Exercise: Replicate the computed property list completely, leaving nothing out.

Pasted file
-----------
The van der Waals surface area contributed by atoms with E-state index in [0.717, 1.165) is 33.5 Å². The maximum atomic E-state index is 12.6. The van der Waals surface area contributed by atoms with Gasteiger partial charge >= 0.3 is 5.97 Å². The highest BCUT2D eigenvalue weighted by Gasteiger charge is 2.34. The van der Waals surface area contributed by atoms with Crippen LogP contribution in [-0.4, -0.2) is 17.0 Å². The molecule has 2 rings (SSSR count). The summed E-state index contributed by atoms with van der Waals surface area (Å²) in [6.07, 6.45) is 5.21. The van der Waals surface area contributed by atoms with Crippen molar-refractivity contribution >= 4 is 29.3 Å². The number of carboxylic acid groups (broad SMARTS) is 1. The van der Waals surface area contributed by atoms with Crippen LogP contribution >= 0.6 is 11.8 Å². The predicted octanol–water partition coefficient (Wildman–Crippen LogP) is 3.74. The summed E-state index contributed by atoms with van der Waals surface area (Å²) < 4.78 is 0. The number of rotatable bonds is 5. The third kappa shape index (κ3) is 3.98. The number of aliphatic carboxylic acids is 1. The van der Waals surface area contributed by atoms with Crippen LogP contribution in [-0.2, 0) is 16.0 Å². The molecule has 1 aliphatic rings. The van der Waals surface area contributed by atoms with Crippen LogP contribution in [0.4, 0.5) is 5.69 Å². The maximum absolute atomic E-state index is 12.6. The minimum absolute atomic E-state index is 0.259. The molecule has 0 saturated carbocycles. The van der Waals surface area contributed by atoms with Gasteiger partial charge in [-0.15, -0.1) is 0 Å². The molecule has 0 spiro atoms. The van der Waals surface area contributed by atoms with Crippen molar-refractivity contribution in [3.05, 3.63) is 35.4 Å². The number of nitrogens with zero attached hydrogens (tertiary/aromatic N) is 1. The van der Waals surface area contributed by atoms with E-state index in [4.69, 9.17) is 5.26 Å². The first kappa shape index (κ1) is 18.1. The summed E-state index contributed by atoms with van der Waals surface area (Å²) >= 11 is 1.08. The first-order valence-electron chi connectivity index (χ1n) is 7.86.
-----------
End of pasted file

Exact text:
The van der Waals surface area contributed by atoms with E-state index in [0.717, 1.165) is 33.5 Å². The maximum atomic E-state index is 12.6. The van der Waals surface area contributed by atoms with Gasteiger partial charge >= 0.3 is 5.97 Å². The highest BCUT2D eigenvalue weighted by Gasteiger charge is 2.34. The van der Waals surface area contributed by atoms with Crippen LogP contribution in [-0.4, -0.2) is 17.0 Å². The molecule has 2 rings (SSSR count). The summed E-state index contributed by atoms with van der Waals surface area (Å²) in [6.07, 6.45) is 5.21. The van der Waals surface area contributed by atoms with Crippen molar-refractivity contribution >= 4 is 29.3 Å². The number of carboxylic acid groups (broad SMARTS) is 1. The van der Waals surface area contributed by atoms with Crippen LogP contribution >= 0.6 is 11.8 Å². The predicted octanol–water partition coefficient (Wildman–Crippen LogP) is 3.74. The summed E-state index contributed by atoms with van der Waals surface area (Å²) < 4.78 is 0. The number of rotatable bonds is 5. The third kappa shape index (κ3) is 3.98. The number of aliphatic carboxylic acids is 1. The van der Waals surface area contributed by atoms with Crippen LogP contribution in [-0.2, 0) is 16.0 Å². The molecule has 1 aliphatic rings. The van der Waals surface area contributed by atoms with Crippen LogP contribution in [0.4, 0.5) is 5.69 Å². The maximum absolute atomic E-state index is 12.6. The minimum absolute atomic E-state index is 0.259. The molecule has 0 saturated carbocycles. The van der Waals surface area contributed by atoms with Gasteiger partial charge in [-0.15, -0.1) is 0 Å². The molecule has 0 spiro atoms. The van der Waals surface area contributed by atoms with Crippen molar-refractivity contribution in [3.05, 3.63) is 35.4 Å². The number of nitrogens with zero attached hydrogens (tertiary/aromatic N) is 1. The van der Waals surface area contributed by atoms with E-state index in [4.69, 9.17) is 5.26 Å². The first kappa shape index (κ1) is 18.1. The summed E-state index contributed by atoms with van der Waals surface area (Å²) >= 11 is 1.08. The first-order valence-electron chi connectivity index (χ1n) is 7.86.